Background to the topic
The number of women entering higher education has increased significantly over the last ten years, as have the numbers of women working in higher education and gaining promotion. However, women are still under-represented in senior management positions and among the professoriate. It is important to study women who have already succeeded in obtaining senior university positions and to identify the leadership skills and qualities that they bring to such roles.
Research questions/focus of the enquiry
The study explored women leaders 19 perspectives of their day to day experiences in higher education, longer term strategies and goals, relationships with colleagues and leadership styles. Factors affecting their role, such as prior management experience, training, support from departmental colleagues and senior university managers, were also investigated.
Research methods and/or mapping of the literature
Research findings confirm the continuing under-representation of women in management and leadership positions in higher education and their marginalisation in structural and cultural ways. An interpretive, case study approach was used in order to elicit the perspectives of 12 women on their leadership roles, using in-depth interviews. The study was carried out in two higher education institutions in England: a pre-1992 university and a new university. The sample of women leaders, six in each university, consisted of heads of departments and deans from arts, social science and business departments.
The study is situated within a feminist theoretical framework. Feminist research (e.g. Morley & Walsh, 1996) has highlighted the under-representation of women in higher education leadership, the cultural clashes and contradictory positioning of women, as well as the transformative potential of women leaders. The framework will foreground social and cultural dimensions of the study, and highlight barriers and opportunities for women leaders.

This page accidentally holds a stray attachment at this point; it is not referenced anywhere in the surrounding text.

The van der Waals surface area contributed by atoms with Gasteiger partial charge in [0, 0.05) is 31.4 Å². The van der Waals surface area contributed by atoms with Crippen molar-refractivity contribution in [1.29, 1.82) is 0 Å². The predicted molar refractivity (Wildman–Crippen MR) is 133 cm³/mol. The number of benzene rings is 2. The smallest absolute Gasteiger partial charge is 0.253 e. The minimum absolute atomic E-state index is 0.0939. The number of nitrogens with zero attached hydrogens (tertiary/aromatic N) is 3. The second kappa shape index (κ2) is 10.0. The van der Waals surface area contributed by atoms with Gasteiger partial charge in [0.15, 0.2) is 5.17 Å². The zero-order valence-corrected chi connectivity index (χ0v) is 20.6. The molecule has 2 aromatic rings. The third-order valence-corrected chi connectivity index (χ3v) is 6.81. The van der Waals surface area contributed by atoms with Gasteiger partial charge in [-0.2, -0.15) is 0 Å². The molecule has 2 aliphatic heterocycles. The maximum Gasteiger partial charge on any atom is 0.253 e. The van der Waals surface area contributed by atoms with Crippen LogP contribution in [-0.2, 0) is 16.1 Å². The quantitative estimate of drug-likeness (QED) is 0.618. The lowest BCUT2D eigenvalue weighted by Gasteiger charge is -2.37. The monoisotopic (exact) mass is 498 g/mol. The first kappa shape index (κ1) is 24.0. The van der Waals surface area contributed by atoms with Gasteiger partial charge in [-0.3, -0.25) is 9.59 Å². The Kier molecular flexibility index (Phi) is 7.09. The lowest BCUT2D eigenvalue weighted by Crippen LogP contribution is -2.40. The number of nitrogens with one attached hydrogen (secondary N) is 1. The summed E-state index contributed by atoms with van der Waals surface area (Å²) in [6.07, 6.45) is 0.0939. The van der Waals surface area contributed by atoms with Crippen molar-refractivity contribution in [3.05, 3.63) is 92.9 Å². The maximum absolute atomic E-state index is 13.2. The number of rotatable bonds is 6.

Research findings and/or contribution to knowledge
Some major themes emerged from the analysis of findings: the importance of prior experience and training; nature of the work and management styles; relationships with colleagues and senior managers. Gender issues, such as the tension between authority and caring aspects of the role, are identified. The complexity of the work, rewards and challenges, the difficulties faced by women leaders on a day to day basis, as well as the strengths and many positive attributes that women can bring to leadership roles, are all highlighted.
Blackmore,J. & Sachs,J. (2001) Women leaders in the restructured university. In A.Brooks & A.Mackinnon (Eds.) Gender and the restructured university. Buckingham, UK: Open University Press.
Morley,L. & Walsh,V. (Eds.) (1996) Breaking boundaries: Women in higher education. London: Taylor & Francis.
Wisker, G. 1996. Empowering women in higher education. London: Kogan Page.